necessary. The United States is not offering the hackers anything that they
don’t already have, except recognition for their ability to discover security
flaws. The hackers will remain on the networks regardless of what policy the
United States follows concerning their activity. It is simply giving them the
forum they need to meet people with similar interests on a legitimate basis,
rather than a secret one. Robert Steele argues, “If someone gets into a
system, that is not a violation of law, it is poor engineering. When we catch a
hacker, rather than learn from him, we kick him in the teeth. When the Israelis
catch a hacker, they give him a job working for the Mossad.”(135)

Many U.S. corporations already allow the hackers to identify security
weaknesses in their computer systems. The Legion of Doom, the most notorious
group of hackers in the U.S., briefly entered the computer security business
with the formation of their company called Comsec Security. Bruce Sterling
reports, “The Legion boys are now digital guns for hire. If you’re a
well-heeled company, and you can cough up enough per diem and air-fare, the most
notorious computer hackers in America will show up right on your doorstep and
put your digital house in order – guaranteed.”(136) Some argue that this
is simply extortion, but individuals are not saying “pay up or else we
will enter your system.” They are offering their skills to secure
vulnerable computer systems from possible electronic intrusion.

Hackers can be used to secure the United States’ digital interests. Every
effort should be made not to alienate them from the newly emerging digital
infrastructure. In the same Congressional hearing where his publication was
branded as manual for computer crime, Emmanuel Goldstein made the following
remarks about access to technology and computer crime:

This represents a fundamental change in our society’s outlook.
Technology as a way of life, not just another way to make money. After all, we
encourage people to read books even if they can’t pay for them because to our
society literacy is a very important goal. I believe technological literacy is
becoming increasingly important. But you cannot have literacy of any kind
without having access…. If we continue to make access to technology
difficult, bureaucratic, and illogical, then there will also be more computer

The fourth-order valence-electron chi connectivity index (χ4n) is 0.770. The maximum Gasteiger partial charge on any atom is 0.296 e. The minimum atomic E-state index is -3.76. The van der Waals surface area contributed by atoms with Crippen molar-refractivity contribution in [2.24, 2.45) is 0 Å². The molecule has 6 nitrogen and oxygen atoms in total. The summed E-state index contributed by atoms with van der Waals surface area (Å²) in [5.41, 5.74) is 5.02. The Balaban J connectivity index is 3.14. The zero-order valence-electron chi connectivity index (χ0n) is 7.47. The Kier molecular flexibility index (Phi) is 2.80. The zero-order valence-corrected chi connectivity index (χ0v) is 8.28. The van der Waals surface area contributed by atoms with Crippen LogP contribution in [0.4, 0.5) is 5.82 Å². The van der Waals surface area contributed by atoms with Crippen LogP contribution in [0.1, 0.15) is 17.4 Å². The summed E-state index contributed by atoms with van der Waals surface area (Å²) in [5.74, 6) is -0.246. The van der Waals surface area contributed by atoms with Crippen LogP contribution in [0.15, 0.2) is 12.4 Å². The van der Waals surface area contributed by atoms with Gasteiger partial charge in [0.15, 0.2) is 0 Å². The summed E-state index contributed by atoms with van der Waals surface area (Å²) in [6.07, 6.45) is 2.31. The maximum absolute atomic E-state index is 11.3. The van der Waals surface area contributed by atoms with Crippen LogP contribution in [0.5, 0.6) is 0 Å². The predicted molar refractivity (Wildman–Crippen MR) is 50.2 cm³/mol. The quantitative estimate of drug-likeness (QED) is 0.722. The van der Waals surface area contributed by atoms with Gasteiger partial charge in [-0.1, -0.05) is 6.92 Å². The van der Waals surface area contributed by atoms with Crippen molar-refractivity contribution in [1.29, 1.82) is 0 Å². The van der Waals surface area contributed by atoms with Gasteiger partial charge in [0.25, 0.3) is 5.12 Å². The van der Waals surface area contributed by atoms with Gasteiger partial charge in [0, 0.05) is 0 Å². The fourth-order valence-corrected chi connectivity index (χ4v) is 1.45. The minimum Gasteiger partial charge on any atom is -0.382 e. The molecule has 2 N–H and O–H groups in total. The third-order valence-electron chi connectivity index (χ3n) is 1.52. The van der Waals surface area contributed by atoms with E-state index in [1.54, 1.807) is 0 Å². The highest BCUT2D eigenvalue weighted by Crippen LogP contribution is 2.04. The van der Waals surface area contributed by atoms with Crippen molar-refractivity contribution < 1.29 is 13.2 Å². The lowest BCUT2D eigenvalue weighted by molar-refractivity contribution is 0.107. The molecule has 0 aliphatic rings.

crime. The reason being that if you treat someone like a criminal they will
begin to act like one.(137)

It is ridiculous to assume that the entire hacker subculture is motivated by
criminal intentions. Hackers, like all other groups or subcultures, contain a
diverse array of individuals. Every group has a criminal element and the
hackers’ criminal element is no different than the criminal element that exists
within the law enforcement community. A General Accounting Office report on
threats to the nations National Crime Information Center, found that the
greatest threat to this centralized criminal database was not from outside
hackers but from corrupt insiders.(138)

Most hackers are still young and have not formulated complete ideologies
regarding right and wrong behavior. Bob Stratton, a former hacker who now works
as a highly trusted security expert, argues that “These people (hackers)
haven’t decided in some cases, to be good or evil yet and it is up to us to
decide which way we want to point them.”(139) Mr. Stratton argues that we
can mentor these individuals and thereby utilize their technological skills.

Mitch Kapor, founder of one of America’s most successful software companies
notes that “the image of hackers as malevolent is purchased at the price of
ignoring the underlying reality – the typical teenage hacker is simply tempted
by the prospect of exploring forbidden territory…A system in which an
exploratory hacker receives more time in jail than a defendant convicted of
assault violates our sense of justice.”(140)

There does seem to be a trend in the past year to utilize hacker
capabilities, both in the public and private sectors. This needs to increase,
and perhaps some evaluation of our own laws might be necessary if we wish to
continue knowing where the holes in the United States’ information
infrastructure are.